Strange to relate, the Kid has been described as a casualty of a real as opposed to a press war – the Spanish-American war of 1898. First to be spiked was Pulitzer’s version in his World, followed by his identical twin in Hearst’s Journal. In ‘R.F. Outcault’s the Yellow Kid’, Bill Blackbeard (great name for a chronicler of comics) states that the anti-Spanish feeling, which Hearst himself helped to foster, included a hatred of yellow, one of the colours in the Spanish flag, and that went for the Yellow Kid too. Hearst found a non-yellow replacement in the Journal in the shape of The Katzenjammer Kids, a sparkling new strip by a cartoonist who, like Outcault, walked out and took his strip elsewhere, leaving someone else to carry on with the theme at the original paper. The curse of the doppelgänger had struck again, with the same characters facing each other off in different strips in different papers. Outcault, who had kicked off all these

shenanigans both on and off the page, was now on the New York Herald, creating a radical strip named Pore Li’l Mose, starring a seven-year-old black kid who lived alone with his monkey, bear and cat buddies. The black theme did not work in 1902 New York, so Outcault switched to a new strip about a small, velvet-suited white boy named Buster Brown who, despite being upmarket, was up for violent mischief which endeared him to generations. He too had a doggy pal, as did a 1951 arrival, Dennis the Menace. (Dennis-es, in fact: there were two separate characters with the same name, launched by chance on the same day, one in US papers and the other here in the Beano.)

The Yellow Kid(s) had lasted scarcely four years, a fraction of Buster Brown’s life, but was hailed as ‘the first great newspaper comic character in history’. He blazed a trail followed by Peanuts and a host of comic youngsters, many of them aimed,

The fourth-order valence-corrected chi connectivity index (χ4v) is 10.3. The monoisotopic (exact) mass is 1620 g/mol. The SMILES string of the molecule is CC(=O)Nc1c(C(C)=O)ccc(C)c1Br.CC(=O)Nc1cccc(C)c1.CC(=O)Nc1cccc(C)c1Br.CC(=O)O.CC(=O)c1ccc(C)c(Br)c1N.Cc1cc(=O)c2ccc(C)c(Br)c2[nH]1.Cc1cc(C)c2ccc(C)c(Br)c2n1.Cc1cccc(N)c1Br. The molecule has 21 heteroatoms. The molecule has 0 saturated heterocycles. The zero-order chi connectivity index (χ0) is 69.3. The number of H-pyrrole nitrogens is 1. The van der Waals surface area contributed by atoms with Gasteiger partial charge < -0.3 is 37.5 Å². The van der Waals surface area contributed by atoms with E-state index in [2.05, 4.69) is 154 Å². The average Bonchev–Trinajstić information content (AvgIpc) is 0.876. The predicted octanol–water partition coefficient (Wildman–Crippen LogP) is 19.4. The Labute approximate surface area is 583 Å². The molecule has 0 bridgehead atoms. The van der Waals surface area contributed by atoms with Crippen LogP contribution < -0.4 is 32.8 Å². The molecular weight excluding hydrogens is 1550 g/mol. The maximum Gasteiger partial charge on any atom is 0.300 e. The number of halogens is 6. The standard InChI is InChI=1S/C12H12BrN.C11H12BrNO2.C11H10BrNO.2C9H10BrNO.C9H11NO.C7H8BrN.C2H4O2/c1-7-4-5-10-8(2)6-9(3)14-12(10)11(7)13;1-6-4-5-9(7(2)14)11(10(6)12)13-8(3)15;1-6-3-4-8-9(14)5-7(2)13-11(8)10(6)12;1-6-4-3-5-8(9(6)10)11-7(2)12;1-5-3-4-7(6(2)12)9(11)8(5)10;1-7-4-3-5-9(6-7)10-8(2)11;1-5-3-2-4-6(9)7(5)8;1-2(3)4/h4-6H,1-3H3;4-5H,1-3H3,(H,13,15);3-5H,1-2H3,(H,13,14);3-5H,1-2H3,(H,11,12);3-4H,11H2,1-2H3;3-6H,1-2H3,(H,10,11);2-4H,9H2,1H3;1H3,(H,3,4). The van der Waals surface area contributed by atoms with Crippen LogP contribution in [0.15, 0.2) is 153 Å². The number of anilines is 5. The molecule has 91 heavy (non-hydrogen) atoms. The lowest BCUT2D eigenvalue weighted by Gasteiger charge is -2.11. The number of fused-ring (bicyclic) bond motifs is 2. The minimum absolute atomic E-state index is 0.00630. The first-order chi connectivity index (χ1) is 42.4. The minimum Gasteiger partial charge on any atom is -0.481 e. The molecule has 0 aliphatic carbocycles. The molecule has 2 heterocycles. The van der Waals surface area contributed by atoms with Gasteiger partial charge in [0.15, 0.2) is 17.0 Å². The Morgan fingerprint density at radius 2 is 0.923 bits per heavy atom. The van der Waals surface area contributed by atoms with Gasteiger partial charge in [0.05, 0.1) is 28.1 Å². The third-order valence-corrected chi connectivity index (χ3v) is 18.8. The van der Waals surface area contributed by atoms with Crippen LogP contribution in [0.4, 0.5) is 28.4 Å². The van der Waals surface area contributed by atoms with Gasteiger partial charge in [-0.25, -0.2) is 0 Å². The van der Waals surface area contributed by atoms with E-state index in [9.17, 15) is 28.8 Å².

like the delinquent boys above, at older readers. The first British newspaper strip, was Teddy Tail, a child-friendly mouse that in 1915 scampered into the Daily Mail. In 1919, the Daily Mirror responded with Pip, Squeak and Wilfred, a dog, a penguin and a rabbit and, in 1959, The Perishers, with a dog and children. The Daily Express brought us Rupert, the famous bear, in 1920.

‘Quite unique and the most brilliant’ is how the Flook strip was described during its time, which was from 1949 to 1984. Lord Rothermere of the Daily Mail wanted ‘a strip cartoon that would amuse parents as well as children’, in the words of my neighbour Wally Fawkes, alias cartoonist Trog, who was told to deliver it. Compton Mackenzie, Humphrey Lyttelton, George Melly plus the Barrys Norman and Took, fed Wally with scripts and plots starring a little boy named Rufus and Flook, a bear-like creature with a small trunk. The pair wandered round 20th century society, sending up everyone from Harold Wilson (‘MrMuckybrass’, the no-nonsense prime minister) to the Royal Yacht Squadron (who bought the original artwork for their clubhouse). Particularly enjoyable for me was the sarky portrayal of my then boss, the brilliant, bullying Jocelyn Stevens of Queen (later Harper’s & Queen). Despite its child-friendly drawings, the themes became, Fawkes recalls, rather more tilted towards adults than youngsters. At one point, the new editor of the Mail had a

clear-out of lefties. David English told Fawkes that he wanted satire but it should be right- wing satire. However, Trog kept trogging along as before. Cartoonists, like the Yellow Kid, don’t necessarily do what they are told.

theJournalist | 17

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